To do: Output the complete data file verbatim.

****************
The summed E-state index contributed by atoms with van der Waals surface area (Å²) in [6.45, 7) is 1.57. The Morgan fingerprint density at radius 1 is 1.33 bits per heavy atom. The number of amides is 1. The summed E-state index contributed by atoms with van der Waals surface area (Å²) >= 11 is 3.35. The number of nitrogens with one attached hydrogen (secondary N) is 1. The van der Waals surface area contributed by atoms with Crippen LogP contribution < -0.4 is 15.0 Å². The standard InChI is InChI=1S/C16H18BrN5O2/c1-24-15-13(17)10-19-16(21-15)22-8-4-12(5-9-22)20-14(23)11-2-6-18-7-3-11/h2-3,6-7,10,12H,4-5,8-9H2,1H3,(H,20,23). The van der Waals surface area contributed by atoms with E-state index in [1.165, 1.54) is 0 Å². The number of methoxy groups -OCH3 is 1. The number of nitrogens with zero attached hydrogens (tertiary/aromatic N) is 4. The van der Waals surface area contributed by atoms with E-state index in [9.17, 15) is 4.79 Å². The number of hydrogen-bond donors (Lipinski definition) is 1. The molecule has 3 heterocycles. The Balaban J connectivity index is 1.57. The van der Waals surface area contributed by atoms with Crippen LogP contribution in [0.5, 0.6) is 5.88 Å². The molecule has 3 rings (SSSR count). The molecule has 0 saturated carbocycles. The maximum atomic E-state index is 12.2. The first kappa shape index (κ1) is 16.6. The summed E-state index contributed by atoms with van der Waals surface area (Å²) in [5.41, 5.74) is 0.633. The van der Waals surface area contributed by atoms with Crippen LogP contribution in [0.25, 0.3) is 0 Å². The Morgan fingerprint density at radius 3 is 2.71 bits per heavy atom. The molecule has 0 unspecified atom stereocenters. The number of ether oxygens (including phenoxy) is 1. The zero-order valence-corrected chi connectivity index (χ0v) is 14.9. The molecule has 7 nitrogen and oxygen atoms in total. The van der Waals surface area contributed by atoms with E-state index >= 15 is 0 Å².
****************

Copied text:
The summed E-state index contributed by atoms with van der Waals surface area (Å²) in [6.45, 7) is 1.57. The Morgan fingerprint density at radius 1 is 1.33 bits per heavy atom. The number of amides is 1. The summed E-state index contributed by atoms with van der Waals surface area (Å²) >= 11 is 3.35. The number of nitrogens with one attached hydrogen (secondary N) is 1. The van der Waals surface area contributed by atoms with Crippen LogP contribution < -0.4 is 15.0 Å². The standard InChI is InChI=1S/C16H18BrN5O2/c1-24-15-13(17)10-19-16(21-15)22-8-4-12(5-9-22)20-14(23)11-2-6-18-7-3-11/h2-3,6-7,10,12H,4-5,8-9H2,1H3,(H,20,23). The van der Waals surface area contributed by atoms with E-state index in [1.165, 1.54) is 0 Å². The number of methoxy groups -OCH3 is 1. The number of nitrogens with zero attached hydrogens (tertiary/aromatic N) is 4. The van der Waals surface area contributed by atoms with E-state index in [9.17, 15) is 4.79 Å². The number of hydrogen-bond donors (Lipinski definition) is 1. The molecule has 3 heterocycles. The Balaban J connectivity index is 1.57. The van der Waals surface area contributed by atoms with Crippen LogP contribution in [0.5, 0.6) is 5.88 Å². The molecule has 3 rings (SSSR count). The molecule has 0 saturated carbocycles. The maximum atomic E-state index is 12.2. The first kappa shape index (κ1) is 16.6. The summed E-state index contributed by atoms with van der Waals surface area (Å²) in [5.41, 5.74) is 0.633. The van der Waals surface area contributed by atoms with Crippen LogP contribution in [0.25, 0.3) is 0 Å². The Morgan fingerprint density at radius 3 is 2.71 bits per heavy atom. The molecule has 0 unspecified atom stereocenters. The number of ether oxygens (including phenoxy) is 1. The zero-order valence-corrected chi connectivity index (χ0v) is 14.9. The molecule has 7 nitrogen and oxygen atoms in total. The van der Waals surface area contributed by atoms with E-state index >= 15 is 0 Å².